How to Spot the Barbell Squat

Help out your fellow lifters in the gym by learning how to spot the barbell squat with these Pro Tips.

October 29, 2019

Barbell squats might seem like a simple exercise. However, when you add weight to them, the exercise will increase in intensity. You can help reassure lifters by learning how to spot the barbell squat.

Educated spotters are important for safety around the gym. If all of the trainers are busy with other athletes, spotters can step in and help keep exercises safe.

“Spotting for the barbell squat can allow athletes to feel safer and more confident prior to each set or repetition,” corrective exercise and performance enhancement specialist Drew Walsh says. “After athletes have become more proficient with the squat mechanics and variations, we can then advance to the barbell squat.”

According to Walsh, the squat is the foundational exercise to develop maximum strength and power. Learn how to do the squat without a barbell with these Pro Tips.

Before you help spot the barbell squat, be sure to communicate with the lifter on how many reps they plan on doing.


Begin by checking out the equipment, making sure the weight plates are secured to the barbell. Double check that the height of the bar is correct. The barbell should be at chest height.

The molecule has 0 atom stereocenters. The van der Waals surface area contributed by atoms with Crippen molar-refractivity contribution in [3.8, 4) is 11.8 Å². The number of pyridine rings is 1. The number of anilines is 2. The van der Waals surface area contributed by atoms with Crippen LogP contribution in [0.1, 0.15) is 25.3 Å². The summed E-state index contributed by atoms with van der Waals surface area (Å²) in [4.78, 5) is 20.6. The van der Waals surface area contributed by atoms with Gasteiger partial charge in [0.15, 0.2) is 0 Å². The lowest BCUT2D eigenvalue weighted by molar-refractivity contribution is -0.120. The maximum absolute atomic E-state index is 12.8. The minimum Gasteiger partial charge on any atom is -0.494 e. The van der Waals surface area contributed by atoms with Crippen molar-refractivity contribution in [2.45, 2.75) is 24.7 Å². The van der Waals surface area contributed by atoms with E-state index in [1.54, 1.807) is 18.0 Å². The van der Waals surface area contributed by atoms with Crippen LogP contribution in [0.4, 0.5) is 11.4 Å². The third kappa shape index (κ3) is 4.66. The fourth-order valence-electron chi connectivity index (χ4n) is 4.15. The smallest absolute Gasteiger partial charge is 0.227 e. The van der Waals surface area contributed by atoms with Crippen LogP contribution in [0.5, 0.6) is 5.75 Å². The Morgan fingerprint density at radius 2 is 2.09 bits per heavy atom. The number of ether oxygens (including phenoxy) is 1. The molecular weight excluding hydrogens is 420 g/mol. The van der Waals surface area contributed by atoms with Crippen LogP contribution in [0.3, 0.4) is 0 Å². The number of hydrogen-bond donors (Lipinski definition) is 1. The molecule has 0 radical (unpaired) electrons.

As the lifter faces forward, the spotter will stand behind them, facing their back. Once you are in this position:

  • Position your hand close to the lifter’s back as they unrack the barbell. As they back up, be sure to back up the same number of steps. You don’t want to go too far back.
  • Keep your feet shoulder-width apart, just like the position of the lifter’s feet.
  • Put your arms underneath the lifter’s arms. Your arms should bend, almost making a “V” shape. Do not squeeze your arms to the lifter’s side. Instead, allow for a little room.
  • Move with the lifter as they perform the barbell squat. You’ll also be in a squat position, so prepare to bend your knees and push your hips down and out. Do this while mirroring the athlete’s squat tempo. “If the lifter slows down, the spotter must be prepared to step in and assist,” Walsh says. “If control is lost or technique is compromised, the spotter will step in and provide assistance to complete the repetition.”
  • Help the lifter safely rack the weight.

Walsh reminds spotters to lift the athlete and not the bar. “Spotter and athlete communication is key,” he says.

Now that you’re trained to help spot the barbell squat, familiarize yourself with spotting the bench press with these Pro Tips.